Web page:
Who do we vote for?

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Election posters of various political parties are seen on a lamppost in Khayelitsha township outside Cape Town. File picture: REUTERS/Mark Wessels

I have been reading a number of opinions by reputable professors of political science, a number of respected political analysts that are journalist and have read thousands of opinions on social media about our up coming elections for the past year. I have taken note of the findings of a number if polls with conflicting outcomes.

Very few could give me an idea of the likely scenarios of what we can expect, to give me an idea of how I or the public should vote. The loud mouthed politicians and once confident parties are all making tall promises or using scare tactics to woo the voter because they, too, are uncertain about their future.

All that this type of electioneering has done is to confuse the voters, who are totally disillusioned with most politicians. Many people who comment about our political situation have little knowledge about the millions of voters who do not belong to social media  nor do they bother to participate in the conversation on our country’s politics because they don’t have expensive data to waste.

The so called huge numbers that  we see at the rallies is a mere drop in the ocean compared the 20 million voters who are neither members of parties nor are they bothered to attend rallies. The three major contenders, ABC/DA/EFF, do not have more than one and a half million  paid up members out of an electorate of twenty million. These 18 million non members are too poor to join a party or too busy trying to survive than to waste their precious time attending political rallies.

I feel that, unlike previous predictable elections, this time round, we have two clear cut scenarios. The first  scenario, which would be the safest for our country is a majority for the ANC under Ramaphosa, without him having to form a coalition with the EFF. If Ramaphosa gets this majority, then the wheels of justice against corruption can go full steam ahead, without interference from the Zuma faction, because they would be cut down to size.

Such a scenario will entrench Ramaphosa’s position and his faction because people will switch allegiance to a winner. The majority of the black rural voters will vote ANC because none of the other parties have anything to show them other than tall promises. The middle and upper  income  blacks, many of whom, who do not belong to parties, would like to see Ramaphosa win, so they will cast their vote in favour of him. Many of them will come from the DA because of their disillusionment  with the DA and the conduct of its leadership towards blacks in the party, and especially, after Zille’s politically suicidal racist comments and arrogance.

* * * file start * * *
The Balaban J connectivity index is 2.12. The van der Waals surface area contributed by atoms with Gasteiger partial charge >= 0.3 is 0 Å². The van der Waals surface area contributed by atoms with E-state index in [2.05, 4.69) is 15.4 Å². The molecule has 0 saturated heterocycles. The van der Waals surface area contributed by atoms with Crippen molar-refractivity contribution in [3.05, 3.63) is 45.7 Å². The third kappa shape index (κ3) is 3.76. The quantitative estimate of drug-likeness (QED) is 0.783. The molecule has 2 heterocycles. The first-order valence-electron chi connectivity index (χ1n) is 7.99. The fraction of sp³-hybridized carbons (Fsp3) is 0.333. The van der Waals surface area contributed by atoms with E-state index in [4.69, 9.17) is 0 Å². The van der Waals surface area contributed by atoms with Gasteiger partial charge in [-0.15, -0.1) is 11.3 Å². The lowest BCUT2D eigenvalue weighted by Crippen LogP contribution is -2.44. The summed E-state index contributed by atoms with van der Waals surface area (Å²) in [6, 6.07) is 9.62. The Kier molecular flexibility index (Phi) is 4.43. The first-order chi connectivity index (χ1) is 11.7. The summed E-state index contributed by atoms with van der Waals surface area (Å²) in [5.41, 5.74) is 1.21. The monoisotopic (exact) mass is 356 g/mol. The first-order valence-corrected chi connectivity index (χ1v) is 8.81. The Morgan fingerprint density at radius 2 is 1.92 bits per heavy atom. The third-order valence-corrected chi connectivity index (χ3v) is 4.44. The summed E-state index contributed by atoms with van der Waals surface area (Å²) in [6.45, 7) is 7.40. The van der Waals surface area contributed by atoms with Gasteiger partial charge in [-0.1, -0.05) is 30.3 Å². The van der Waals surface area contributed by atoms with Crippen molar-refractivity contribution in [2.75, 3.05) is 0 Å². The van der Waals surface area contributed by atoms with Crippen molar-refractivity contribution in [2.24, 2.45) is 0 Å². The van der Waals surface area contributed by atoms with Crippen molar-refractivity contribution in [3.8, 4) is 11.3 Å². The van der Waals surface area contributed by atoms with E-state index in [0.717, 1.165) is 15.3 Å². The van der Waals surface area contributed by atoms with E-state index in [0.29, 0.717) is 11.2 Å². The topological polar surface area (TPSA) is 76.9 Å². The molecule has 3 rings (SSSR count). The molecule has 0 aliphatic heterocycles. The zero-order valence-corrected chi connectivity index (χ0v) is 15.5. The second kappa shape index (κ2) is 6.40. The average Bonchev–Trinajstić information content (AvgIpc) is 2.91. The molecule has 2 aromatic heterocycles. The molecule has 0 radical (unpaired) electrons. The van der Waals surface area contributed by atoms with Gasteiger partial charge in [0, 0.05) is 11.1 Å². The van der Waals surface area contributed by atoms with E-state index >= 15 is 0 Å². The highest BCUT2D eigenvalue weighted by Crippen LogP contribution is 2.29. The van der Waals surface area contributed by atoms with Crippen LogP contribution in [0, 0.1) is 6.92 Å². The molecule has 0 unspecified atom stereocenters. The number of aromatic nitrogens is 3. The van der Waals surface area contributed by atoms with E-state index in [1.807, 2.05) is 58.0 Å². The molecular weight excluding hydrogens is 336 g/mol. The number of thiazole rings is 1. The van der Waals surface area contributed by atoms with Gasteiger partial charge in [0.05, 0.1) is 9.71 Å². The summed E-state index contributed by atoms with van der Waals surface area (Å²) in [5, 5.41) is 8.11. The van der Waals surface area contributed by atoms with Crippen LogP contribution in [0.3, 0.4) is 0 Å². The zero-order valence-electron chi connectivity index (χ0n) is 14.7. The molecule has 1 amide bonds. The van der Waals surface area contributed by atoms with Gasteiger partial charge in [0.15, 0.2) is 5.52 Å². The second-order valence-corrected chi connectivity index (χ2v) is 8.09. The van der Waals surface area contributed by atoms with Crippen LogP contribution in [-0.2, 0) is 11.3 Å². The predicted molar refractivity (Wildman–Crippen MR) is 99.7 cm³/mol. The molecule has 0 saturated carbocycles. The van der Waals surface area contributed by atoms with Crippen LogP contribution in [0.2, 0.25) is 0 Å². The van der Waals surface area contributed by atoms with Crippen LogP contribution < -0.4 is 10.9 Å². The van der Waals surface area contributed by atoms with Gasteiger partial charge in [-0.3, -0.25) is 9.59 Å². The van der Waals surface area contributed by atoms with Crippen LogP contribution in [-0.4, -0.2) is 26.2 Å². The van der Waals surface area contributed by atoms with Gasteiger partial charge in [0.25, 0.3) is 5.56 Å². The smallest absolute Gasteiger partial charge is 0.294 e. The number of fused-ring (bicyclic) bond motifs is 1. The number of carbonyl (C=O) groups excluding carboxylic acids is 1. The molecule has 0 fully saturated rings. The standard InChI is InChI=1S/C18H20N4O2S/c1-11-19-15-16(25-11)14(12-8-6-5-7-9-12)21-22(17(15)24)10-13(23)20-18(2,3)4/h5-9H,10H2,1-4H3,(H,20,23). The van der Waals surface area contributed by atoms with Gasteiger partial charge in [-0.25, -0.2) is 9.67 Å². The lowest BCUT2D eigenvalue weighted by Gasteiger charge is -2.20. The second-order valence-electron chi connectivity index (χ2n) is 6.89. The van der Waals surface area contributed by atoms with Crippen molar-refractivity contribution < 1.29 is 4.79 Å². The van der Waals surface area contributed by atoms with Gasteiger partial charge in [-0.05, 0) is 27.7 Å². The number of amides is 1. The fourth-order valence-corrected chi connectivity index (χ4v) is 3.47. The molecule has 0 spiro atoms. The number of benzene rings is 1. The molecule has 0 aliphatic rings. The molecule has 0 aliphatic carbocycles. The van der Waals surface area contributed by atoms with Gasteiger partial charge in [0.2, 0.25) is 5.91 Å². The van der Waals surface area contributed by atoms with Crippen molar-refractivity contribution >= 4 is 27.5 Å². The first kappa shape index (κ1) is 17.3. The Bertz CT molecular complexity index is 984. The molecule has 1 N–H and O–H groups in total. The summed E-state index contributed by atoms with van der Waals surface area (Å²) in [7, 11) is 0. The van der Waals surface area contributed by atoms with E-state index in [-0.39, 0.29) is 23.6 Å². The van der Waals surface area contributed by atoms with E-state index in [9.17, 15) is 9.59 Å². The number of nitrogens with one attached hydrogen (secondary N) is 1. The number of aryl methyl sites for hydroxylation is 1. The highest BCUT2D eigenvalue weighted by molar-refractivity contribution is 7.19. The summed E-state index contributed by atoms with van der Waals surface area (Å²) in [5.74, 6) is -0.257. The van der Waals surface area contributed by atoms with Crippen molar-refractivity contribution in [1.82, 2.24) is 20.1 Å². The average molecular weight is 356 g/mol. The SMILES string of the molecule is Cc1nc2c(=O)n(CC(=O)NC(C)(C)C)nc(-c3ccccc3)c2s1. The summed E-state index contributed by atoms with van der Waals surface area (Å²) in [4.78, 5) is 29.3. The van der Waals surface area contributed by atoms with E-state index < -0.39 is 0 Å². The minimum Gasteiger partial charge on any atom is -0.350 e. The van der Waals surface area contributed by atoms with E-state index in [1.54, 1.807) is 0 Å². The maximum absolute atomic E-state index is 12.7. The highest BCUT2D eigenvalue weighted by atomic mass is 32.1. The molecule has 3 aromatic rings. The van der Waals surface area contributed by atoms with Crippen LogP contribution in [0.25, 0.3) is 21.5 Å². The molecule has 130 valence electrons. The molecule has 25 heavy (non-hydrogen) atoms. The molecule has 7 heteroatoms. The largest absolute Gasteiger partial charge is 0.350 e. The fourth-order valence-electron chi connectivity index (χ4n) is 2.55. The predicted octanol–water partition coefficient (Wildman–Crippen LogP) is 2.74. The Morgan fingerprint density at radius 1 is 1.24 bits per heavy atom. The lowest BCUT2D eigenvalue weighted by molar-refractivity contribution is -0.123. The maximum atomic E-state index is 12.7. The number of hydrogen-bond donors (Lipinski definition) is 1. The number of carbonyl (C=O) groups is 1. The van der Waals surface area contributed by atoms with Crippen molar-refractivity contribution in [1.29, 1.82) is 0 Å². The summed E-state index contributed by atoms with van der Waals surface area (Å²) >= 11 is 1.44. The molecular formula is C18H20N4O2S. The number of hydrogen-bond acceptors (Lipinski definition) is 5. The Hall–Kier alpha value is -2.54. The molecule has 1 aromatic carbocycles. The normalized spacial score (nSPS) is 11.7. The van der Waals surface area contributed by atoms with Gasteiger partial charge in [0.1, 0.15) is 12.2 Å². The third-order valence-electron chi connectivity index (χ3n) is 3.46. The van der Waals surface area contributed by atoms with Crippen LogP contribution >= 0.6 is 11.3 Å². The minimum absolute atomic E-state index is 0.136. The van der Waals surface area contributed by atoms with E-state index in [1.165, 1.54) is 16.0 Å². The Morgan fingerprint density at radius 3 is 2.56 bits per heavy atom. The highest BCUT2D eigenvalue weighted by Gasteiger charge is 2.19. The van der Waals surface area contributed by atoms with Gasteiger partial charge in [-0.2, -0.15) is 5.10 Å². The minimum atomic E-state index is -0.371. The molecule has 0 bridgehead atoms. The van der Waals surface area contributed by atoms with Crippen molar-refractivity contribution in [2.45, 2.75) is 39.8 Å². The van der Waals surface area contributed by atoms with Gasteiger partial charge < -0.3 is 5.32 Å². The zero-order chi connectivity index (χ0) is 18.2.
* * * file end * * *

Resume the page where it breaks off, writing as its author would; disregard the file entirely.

The older opposition parties and many new kids on the block might just end up losing their deposits and will shut shop. The EFF will attract the unemployed youth, who are no more than two million. The educated youth, even if unemployed, can see right through Malema’s duplicitous life style and they will not fall for his lies. They too will veer towards Ramaphosa because of their resentment for Zuma and his corruption. The latter will see him as their saviour.

The news about the Zuma faction, heavily  supported by Julius Malemma, that there is a move to recall Ramaphosa, is a last ditch scare tactic, both by Malema and the Zuma faction to turn voters away from the ANC, out of absolute fear by the Zuma faction and Malemma under a strong Ramaphosa. Unfortunately, this fake news tactic has not filtered through to the 18 million voters who are not members of any political party and are totally oblivious of this fake news.

The second terrible scenario is for an ANC minority to go into coalition with the EFF. The EFF will want one thing and that the VBS scandal and Malemma’s corrupt deals in the North West must not be pursued by an efficient and determined SARS. It will have nothing to do with EWC or any of the election promises. It will be about jockeying for ministerial posts.

The SACP, after this election, will be history. An ANC/EFF coalition will not bode well for the country because that will definitely hamper the work of SARS, the hawks and the NPA. If the the UDM and Inkatha win enough votes, then a coalition between the ANC and them would be a far better option than an ANC/EFF coalition. So, nationally, we would be best off voting for an ANC under Ramaphosa because he has shown his mettle in the way he fired the two corrupt, Zuma acolyte prosecutors and the corrupt SARS commissioner, Tom Moyane and put his foot down on the SOEs.

Voting for the ANC nationally is probably the safest bet. Provincially, where service delivery is of paramount concern, the DA has proved itself. This would apply in the western Cape. The rest of the country will see a number of ANC/EFF coalitions because of the DA’s unpopularity amongst the black electorate in the rest of the country.

If the DA does not win a majority in the Western Cape, they could form a coalition with the Cape Party, which has been fairly consistent about its policies and for the future of this province. The ANC at a provincial level has done very poorly when it comes to service delivery in the past with 86% failing to produce a clean audit. It’s highly unlikely at a provincial level they will have much to offer.


Dr Ellapen Rapiti is a family physician, specialising in child and mental health and addiction counselling.